This circa 1972 gold pendant is set with a large, irregular piece of boulder opal that has been realized as a mountain landscape, with textured gold ridges and scattered brilliant-cut diamond “snow” (estimated to sell for $26,100 to $39,200). Opals were one of Grima’s favorite stones. This pendant from 1973 was part of the “Sticks and Stones” collection.
This ring from the collection features an oval-cut garnet, tagua seed and diamonds in 22-karat gold. The “Bodhisattva of Compassion” pendant features tagua seeds, Sumatran pearls, black and red wood from Bali and 22-karat gold. The beads are strung in red, per traditional Tibetan Buddhist stringing. These earrings feature long carved tagua seeds and baroque pearls in 22-karat gold.
New York--The Women’s Jewelry Association has awarded $40,000 in grants and scholarships this year, and honored a number of those winners at Monday night’s Awards for Excellence gala.The WJA Female Veteran Grant went to Kim Kowalski, who was a part of the 82nd Airborne Division of the U.S. Army.Kowalski left the Army after a bad landing caused lower-body injuries and then became an occupational therapy assistant with help from the U.S. Department of Veteran Affairs.She started making jewelry...
Muck Rack makes it simple to find people, tweets, or articles that mention any name, keyword, company, hashtag etc. We've compiled this guide to help you make the most of your search.
Selecting a term
Start searching tweets, articles from media outlets, articles mentioned in tweets, journalists'
names, titles and bios with some suggested searches:
Companies or Topics (e.g. iPhone, Microsoft)
Phrases (e.g. "cloud computing") — use quotes to keep the terms together
Twitter handles (e.g. @username) — returns those who have mentioned or replied to
Names (e.g. "David Pogue")
Hashtags (e.g. #sxsw, #london2012)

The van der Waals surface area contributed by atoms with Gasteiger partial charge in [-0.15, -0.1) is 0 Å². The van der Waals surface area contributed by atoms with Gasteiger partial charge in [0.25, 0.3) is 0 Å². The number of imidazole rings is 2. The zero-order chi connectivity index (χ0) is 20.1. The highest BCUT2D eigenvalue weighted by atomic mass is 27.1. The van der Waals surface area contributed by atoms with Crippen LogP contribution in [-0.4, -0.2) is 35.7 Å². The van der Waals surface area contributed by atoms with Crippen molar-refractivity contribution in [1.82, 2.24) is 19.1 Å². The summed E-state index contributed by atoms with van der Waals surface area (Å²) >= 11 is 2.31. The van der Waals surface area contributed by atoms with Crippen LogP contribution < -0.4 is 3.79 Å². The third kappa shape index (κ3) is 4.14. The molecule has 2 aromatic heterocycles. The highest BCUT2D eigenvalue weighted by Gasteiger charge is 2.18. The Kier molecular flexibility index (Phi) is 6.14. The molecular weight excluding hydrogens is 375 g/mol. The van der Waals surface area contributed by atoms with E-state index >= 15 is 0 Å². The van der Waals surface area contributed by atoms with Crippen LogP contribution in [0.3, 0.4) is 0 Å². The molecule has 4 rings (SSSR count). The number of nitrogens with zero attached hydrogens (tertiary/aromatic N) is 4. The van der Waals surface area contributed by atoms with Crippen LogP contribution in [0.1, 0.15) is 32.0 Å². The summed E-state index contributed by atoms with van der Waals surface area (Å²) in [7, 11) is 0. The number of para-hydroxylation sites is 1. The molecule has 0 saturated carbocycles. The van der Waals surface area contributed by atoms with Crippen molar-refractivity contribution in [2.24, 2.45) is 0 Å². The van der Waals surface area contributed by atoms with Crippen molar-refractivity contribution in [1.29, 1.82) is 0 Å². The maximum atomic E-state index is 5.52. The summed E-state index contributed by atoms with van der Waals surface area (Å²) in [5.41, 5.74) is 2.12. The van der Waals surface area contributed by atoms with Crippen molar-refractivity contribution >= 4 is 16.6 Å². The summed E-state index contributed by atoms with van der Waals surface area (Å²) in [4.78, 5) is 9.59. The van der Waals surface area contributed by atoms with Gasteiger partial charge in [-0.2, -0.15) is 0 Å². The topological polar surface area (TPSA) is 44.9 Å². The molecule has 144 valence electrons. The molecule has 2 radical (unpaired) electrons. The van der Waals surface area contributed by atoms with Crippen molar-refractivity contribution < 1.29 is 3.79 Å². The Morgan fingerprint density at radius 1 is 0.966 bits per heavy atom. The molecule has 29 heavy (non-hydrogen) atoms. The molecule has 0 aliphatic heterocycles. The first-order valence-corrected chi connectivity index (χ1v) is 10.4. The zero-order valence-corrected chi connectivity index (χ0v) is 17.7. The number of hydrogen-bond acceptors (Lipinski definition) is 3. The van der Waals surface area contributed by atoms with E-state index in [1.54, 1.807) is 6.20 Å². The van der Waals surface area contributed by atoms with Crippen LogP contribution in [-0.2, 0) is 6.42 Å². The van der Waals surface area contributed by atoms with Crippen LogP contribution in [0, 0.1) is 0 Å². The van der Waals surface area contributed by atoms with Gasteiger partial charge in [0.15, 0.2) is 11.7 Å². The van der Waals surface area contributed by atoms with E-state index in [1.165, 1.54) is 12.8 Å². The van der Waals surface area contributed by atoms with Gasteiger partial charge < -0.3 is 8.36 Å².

Bio details (e.g. vegan, Olympics, father)
Muck Rack's Advanced Search allows for many boolean operators.
Find results that mention multiple specified terms, use AND or
+. For example, ensure each result contains both Elon Musk and Mark Zuckerberg by
searching Obama AND Romney or Obama + Romney.
Use the operators OR or , to broaden your search when you'd like either of
multiple terms to appear in results. (This is the default behavior of our search when no operators
are used.) For example, search for democrat OR republican to find results that refer to
Democrats and/or Republicans.
Use NOT or - to subtract results from your search. For
example, searching Disney will yield results about the Walt Disney Company as well as Walt Disney
World Resort. To exclude mentions of Disney World, search for Disney -World or Disney
When using one of these operators with a phrase, enclose it in quotation marks. For example, you can
find results about smartphones excluding Apple's iPhone 4S by searching smartphone -"iPhone
Exact case matching or punctuation
If you're searching for a brand name or keyword that relies on specific punctuation marks or capitalization, you can
find results that match your exact query by adding matchcase: before the keyword you're searching for, like matchcase:E*TRADE .
Use parentheses to separate multiple
boolean phrases. For example, to find journalists talking about having fun in Disney World or
Disneyland, search for ("disney world" OR disneyland) AND fun.
An asterisk can be used to search for any variation of a root word truncated by the asterisk. For example, searching for admin* will return results for administrator, administration, administer, administered, etc.
A near operator is an AND operator where you can control the distance between the words. You can vary the distance the near operation uses by adding a forward slash and number (between 0-99) such as strawberries NEAR/10 "whipped cream", which means the strawberries must exist within 10 words of "whipped cream".